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Pink triangle patch turns green

by BAR staff

Photo: Jerry Thornhill
Photo: Jerry Thornhill  

Reader Jerry Thornhill snapped this photo of a green patch where the annual pink triangle is installed atop Twin Peaks each June. He wanted to know what happened. The Bay Area Reporter reached out to the San Francisco Department of Recreation and Parks for an answer.

Spokeswoman Tamara Barak Aparton explained in an email, "The green triangle is the result of the pink triangle installation. In order to install the pink triangle, the shrubs are cut back to the edges of the triangle."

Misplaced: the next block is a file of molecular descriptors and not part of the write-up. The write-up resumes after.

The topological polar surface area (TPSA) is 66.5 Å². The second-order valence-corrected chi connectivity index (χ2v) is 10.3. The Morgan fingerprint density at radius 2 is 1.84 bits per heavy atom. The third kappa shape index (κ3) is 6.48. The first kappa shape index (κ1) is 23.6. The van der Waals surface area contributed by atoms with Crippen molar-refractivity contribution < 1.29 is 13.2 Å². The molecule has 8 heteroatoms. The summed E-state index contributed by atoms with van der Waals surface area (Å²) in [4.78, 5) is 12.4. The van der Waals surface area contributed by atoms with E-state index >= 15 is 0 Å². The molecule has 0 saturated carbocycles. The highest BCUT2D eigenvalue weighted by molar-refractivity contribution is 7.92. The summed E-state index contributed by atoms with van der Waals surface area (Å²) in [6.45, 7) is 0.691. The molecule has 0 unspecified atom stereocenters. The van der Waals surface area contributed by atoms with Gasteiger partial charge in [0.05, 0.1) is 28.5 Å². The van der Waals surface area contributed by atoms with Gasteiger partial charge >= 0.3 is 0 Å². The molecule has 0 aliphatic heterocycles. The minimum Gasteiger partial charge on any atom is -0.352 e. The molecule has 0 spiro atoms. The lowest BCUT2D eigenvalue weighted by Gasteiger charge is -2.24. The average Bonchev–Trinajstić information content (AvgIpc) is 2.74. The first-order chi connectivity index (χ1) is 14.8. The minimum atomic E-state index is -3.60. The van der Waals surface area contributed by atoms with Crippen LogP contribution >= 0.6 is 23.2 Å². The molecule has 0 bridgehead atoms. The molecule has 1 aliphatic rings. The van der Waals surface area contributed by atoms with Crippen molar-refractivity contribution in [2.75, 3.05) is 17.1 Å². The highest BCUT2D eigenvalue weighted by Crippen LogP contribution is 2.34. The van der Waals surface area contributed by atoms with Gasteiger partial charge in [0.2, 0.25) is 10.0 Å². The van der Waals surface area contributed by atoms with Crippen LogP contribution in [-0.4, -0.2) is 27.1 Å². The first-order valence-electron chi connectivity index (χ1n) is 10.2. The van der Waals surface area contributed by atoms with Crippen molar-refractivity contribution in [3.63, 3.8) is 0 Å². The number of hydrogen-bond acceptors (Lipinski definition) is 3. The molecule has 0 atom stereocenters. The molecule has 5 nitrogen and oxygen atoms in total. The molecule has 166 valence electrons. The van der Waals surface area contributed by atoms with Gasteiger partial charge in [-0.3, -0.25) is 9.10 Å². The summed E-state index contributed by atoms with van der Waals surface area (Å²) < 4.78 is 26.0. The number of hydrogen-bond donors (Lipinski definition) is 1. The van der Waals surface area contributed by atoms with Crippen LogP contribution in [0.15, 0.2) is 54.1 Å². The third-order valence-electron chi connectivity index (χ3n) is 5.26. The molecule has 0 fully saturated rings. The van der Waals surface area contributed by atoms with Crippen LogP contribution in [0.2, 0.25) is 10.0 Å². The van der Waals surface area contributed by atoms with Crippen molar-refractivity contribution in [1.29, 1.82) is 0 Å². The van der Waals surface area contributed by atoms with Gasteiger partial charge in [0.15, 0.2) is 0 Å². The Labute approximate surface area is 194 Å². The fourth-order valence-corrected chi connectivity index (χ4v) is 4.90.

While in place, the pink triangle acts as a tarp, noted Aparton, and suppresses the growth of the plants under it.

"Those conditions result in bare/sparsely vegetated soil, which is ideal habitat for grasses to grow in. The green triangle is the fresh new growth of annual grasses," she wrote. "This happens every year, with this year's rains perhaps resulting in more grasses than a typical or drought year."

Thornhill took the photo March 24 from Romain Street near Grand View Avenue.

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